Social media can be fantastic for raising awareness of your organisation
1. Find your voice
Social media is all about human connection, so your company’s going to need a voice if it’s going to keep people interested.
Have a think about how you want to come across to users
Write down what your company’s personality is e.g. knowledgeable, friendly
Then, write down what it is not e.g. hyperactive, unapproachable
Create some examples of what your voice will sound like ideally
For example, the organisation I work for describes its voice as being like an ‘approachable work colleague’, so we are friendly without being too jokey.
Here are some great examples of companies that have nailed their personality:
Innocent Smoothies – gloriously wacky!
British Red Cross – informative, without being dry
National Trust – a balance between the two
Swarfega – proof that a product doesn’t need to be sexy to a have a great Facebook page!
2. Follow your competitors
Find your competitors on social media and get following them! Then, check out which pages and groups they’ve chosen to follow and have a look at them as well.
Scroll through their social media feeds and jot down:
What’s great about their posts?
What’s not so great about their posts?
What type of content has generated the most likes/shares/retweets?
It’s important to avoid becoming a carbon copy of your competitors, but by all means use them for inspiration!
3. Get communicating
As I said before, social media is totally focused on humans connecting with each other, so it’s important to join in!
Reply to direct messages as speedily as possible, acknowledge mentions (even a simple line like ‘thanks for mentioning us’ will do) and share positive posts people have made about your organisation.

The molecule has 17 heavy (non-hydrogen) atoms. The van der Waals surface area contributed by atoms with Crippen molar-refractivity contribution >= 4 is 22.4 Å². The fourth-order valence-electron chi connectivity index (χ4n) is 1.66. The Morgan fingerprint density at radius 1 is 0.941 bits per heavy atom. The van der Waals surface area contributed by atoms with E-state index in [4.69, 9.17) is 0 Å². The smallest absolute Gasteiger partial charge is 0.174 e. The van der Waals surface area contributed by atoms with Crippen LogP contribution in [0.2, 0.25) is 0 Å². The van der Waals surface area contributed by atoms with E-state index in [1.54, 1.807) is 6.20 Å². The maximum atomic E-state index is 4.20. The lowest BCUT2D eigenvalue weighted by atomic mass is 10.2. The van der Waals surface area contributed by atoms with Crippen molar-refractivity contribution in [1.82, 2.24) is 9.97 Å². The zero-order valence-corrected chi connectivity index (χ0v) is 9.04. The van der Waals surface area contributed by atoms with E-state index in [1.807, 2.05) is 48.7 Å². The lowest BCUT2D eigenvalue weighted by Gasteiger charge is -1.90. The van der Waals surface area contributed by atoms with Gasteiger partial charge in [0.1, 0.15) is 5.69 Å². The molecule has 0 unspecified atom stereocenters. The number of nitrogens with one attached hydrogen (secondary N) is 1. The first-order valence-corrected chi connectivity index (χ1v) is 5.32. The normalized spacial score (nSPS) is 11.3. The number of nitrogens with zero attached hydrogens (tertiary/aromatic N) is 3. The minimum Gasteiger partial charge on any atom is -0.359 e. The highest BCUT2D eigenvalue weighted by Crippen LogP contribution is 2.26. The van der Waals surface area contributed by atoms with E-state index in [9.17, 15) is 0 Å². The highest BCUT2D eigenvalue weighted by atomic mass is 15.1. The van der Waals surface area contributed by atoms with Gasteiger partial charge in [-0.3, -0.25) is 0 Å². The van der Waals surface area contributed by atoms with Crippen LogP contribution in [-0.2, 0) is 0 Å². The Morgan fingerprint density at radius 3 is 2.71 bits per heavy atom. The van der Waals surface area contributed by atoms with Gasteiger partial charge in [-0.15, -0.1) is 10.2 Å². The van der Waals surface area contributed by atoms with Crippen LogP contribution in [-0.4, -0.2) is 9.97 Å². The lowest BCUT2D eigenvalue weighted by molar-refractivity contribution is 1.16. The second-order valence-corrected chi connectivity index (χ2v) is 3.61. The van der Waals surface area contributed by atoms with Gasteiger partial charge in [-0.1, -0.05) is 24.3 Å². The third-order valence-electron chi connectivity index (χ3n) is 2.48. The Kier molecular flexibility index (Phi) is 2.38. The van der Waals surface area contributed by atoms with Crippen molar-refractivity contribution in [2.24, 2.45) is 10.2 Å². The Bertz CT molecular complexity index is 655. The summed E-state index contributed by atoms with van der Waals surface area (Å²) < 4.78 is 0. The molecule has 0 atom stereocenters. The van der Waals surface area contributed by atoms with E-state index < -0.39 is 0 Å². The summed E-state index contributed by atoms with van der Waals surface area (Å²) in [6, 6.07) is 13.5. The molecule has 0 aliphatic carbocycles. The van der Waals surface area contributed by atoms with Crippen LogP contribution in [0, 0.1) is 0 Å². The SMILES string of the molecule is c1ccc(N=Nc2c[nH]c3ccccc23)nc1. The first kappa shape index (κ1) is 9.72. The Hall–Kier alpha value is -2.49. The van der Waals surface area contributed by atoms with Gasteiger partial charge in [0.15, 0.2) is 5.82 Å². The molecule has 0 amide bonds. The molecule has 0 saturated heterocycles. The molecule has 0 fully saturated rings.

Give positive mentions and comments a like and reply to them if appropriate (we’ll get to the dreaded trolls later in this post).
Avoid joining other peoples’ conversations unless they’ve mentioned you. This is the social media equivalent of walking up to a couple of strangers in a restaurant and sitting at their table.
4. Mix it up!
Avoid spending the whole time talking about yourself and your products/services. People need a reason to follow you and – unless you’re a big brand like Coca Cola – they won’t necessarily be interested in your products alone.
Consider including posts such as:
News stories relevant to your company (e.g. a outdoor clothing company may post something about the latest climbers to conquer Everest)
Blog posts (if you can put blogs on your site – even better!)
Short snippets of advice
Videos (live video streaming is popular on Facebook right now)
If your audience is nice and chatty, you can try putting questions to them and sharing your favourite answers. For example, a car company could ask “Where’s the greatest place to drive?” and share images of inspiring places.
5. Dealing with negative comments
If someone posts a complaint about your organisation or product online, it’s very important that you’re seen to acknowledge it. The aim is to make it clear to other users that you’re understanding and helpful, before moving the conversation to a private channel as quickly as possible.
Say you’re sorry to hear they’ve had a bad experience
Acknowledge their feelings – ‘I understand this must be frustrating’
Tell them you’d like to help
Ask them to private message you more details so you can resolve the issue
If the user replies with more frustrations, repeat the need to go to private messaging so that you can take the personal details needed to get to the bottom of the problem.
There’s a big difference between an annoyed customer and a troll. Trolls go out of their way to create upset and provoke other users. Hootsuite has a great guide to spotting, and dealing with, trolls.
There are loads of great social media blogs out there to help you hone your skills, including:
Jenny Williams is a digital marketer at a national non-profit organisation, where she spends most of her time writing advice blogs and shouting about them on social media. When she’s not out lindy hopping, you’ll find her working on her first novel.